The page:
JC Theis (Dunedin, New Zealand)
Data from the NZJR for all primary THAs performed between 1999 and 2013 was collected. This included THAs performed acutely and electively, in public and private institutions. THAs were divided into 3 groups (Cemented, hybrid and uncemented) and their 30-day mortality rate calculated. Patient factors (age, sex and ASA score) and institution (Public and private hospitals) were analysed. Using logistic regressions, odds ratios (OR) for each variable, their independent and combined effects on mortality were calculated.
Results : A total number of 90249 primary THAs were analysed of which 3374 were performed acutely. The cemented group (n=23082) had a mean 30-day mortality rate at 0.54%, the hybrid group (n=33773) was at 0.25% and the uncemented group (n=33394) was at 0.11%.
No gender difference was noted (0.3% 30-day mortality). Both the <55 year-old and the 55-65 year-old groups had a 0.1% 30-day mortality rate, which doubled for the 65-75 year-old group and was significantly increased to 0.7% (p<0.001) for the ≥ 75 year-olds.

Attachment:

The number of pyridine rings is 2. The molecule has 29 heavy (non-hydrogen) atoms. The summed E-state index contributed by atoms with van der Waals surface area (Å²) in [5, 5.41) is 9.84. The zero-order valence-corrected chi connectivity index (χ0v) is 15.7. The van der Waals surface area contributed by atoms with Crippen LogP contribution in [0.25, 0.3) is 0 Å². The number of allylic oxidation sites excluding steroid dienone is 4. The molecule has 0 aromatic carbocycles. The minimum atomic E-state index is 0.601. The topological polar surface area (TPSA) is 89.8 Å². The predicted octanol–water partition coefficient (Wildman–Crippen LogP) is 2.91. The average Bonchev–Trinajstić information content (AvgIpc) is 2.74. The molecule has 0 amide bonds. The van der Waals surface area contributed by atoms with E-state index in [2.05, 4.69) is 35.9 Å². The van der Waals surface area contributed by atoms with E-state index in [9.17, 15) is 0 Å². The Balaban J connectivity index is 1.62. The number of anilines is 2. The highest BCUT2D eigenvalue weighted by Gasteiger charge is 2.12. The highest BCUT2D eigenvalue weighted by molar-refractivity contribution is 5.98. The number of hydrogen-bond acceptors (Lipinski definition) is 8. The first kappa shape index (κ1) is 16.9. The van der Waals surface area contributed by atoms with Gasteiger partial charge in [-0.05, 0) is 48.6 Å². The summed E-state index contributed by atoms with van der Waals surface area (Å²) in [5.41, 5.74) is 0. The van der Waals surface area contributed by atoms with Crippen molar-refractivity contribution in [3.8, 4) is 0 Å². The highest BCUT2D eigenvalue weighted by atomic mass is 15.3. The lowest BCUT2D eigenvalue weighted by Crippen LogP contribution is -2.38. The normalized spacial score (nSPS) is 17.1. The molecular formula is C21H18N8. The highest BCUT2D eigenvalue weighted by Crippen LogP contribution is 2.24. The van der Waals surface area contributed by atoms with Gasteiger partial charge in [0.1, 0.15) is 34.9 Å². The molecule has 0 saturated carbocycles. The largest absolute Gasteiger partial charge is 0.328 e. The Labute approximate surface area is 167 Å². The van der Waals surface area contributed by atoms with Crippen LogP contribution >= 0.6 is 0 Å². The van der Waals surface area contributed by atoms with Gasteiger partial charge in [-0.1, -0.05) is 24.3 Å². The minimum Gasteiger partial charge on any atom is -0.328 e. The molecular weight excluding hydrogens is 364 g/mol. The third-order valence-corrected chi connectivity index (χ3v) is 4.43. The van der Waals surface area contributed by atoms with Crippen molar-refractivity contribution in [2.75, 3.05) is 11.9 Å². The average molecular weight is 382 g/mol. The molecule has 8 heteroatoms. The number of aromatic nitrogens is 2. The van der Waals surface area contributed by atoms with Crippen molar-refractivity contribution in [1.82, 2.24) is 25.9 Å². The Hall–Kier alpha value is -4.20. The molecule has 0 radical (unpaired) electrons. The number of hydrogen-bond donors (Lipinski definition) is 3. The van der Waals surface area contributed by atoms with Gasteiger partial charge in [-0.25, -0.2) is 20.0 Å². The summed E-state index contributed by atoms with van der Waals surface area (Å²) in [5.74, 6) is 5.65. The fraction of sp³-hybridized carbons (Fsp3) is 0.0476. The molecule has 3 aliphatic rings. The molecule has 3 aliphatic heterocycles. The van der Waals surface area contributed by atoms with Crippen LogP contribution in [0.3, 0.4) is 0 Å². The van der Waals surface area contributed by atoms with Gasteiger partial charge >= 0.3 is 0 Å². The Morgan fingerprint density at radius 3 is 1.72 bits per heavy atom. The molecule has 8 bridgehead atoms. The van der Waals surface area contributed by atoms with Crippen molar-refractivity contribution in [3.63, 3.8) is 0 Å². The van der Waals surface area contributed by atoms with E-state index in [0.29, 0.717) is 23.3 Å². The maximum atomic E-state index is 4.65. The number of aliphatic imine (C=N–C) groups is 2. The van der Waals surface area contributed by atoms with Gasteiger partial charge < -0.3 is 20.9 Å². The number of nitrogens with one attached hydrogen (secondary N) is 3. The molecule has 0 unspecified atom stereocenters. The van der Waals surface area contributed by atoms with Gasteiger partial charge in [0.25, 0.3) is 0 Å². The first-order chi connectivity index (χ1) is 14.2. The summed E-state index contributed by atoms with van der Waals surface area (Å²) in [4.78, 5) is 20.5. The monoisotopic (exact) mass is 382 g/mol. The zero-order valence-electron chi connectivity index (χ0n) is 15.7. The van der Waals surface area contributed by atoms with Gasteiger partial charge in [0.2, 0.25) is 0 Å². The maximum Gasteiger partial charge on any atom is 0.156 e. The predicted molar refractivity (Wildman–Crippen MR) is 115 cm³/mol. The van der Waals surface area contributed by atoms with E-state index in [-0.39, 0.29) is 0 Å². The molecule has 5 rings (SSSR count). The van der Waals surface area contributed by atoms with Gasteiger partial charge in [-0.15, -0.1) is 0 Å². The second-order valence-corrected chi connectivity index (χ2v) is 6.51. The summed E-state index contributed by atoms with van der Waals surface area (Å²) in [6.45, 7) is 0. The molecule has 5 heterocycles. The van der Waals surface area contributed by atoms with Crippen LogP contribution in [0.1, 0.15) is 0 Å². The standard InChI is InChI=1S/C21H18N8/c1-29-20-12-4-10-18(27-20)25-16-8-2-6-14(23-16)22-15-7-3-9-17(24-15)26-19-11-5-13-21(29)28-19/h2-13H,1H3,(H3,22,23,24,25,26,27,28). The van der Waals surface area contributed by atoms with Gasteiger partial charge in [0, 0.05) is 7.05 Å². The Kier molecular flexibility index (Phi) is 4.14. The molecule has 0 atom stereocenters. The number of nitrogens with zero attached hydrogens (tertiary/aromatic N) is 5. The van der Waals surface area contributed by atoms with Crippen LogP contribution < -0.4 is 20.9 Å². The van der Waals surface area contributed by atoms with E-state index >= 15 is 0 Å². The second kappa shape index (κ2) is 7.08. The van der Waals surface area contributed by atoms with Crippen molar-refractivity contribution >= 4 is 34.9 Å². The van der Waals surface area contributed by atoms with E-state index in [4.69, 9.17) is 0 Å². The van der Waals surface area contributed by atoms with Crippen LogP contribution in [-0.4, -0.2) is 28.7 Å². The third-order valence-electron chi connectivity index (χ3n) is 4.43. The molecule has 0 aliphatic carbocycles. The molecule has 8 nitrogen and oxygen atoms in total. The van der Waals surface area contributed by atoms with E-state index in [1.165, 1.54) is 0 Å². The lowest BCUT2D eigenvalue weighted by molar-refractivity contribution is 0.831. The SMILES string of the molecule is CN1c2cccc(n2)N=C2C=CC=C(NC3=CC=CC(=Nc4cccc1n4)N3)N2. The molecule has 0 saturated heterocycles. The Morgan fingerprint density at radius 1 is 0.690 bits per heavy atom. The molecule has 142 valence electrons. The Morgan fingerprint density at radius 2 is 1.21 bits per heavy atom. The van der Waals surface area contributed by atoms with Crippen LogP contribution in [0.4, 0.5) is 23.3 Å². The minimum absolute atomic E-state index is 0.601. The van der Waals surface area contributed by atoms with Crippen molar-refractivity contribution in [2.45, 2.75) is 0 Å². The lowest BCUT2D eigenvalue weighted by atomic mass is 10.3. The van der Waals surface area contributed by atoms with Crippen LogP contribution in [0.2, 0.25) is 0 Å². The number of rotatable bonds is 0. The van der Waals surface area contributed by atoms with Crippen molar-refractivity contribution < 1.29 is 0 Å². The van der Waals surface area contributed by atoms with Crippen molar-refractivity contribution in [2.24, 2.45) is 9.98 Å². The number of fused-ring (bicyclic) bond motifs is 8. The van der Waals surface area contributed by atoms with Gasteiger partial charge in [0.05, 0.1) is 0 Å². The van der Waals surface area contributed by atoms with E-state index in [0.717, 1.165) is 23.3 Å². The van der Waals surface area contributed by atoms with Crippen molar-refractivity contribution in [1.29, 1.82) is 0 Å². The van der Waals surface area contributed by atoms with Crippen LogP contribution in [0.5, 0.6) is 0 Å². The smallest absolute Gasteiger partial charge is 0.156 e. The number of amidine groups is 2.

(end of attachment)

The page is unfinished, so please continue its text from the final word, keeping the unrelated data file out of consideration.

An ASA 2 score carried a mortality rate of 0.1%, with a dramatic increase to 0.7% for ASA 3 and 2.8% for ASA 4. Compared to the ASA 1 group, 30-day mortality rate of the ASA 3 group was significantly raised (OR=31.9, p<0.0001). The risk of the ASA 4 group was highest (OR=140, p<0.0001). THAs performed acutely for fractures had a 5-fold increased 30-day mortality risk (OR= 5.34, p<0.005). The hybrid (OR=0.458) and uncemented groups (OR=0.198) achieved significantly better 30-day mortality rates compared to the cemented group (p<0.0001). When adjusted for all significant variables, the cemented group still carried a higher risk of 30-day mortality (p<0.003).
Conclusions : The 30-day mortality with any fixation method of THA shows that it is a very safe procedure, even though cementing resulted in a statistically higher mortality risk at 30 days when adjusted for all other risk variables.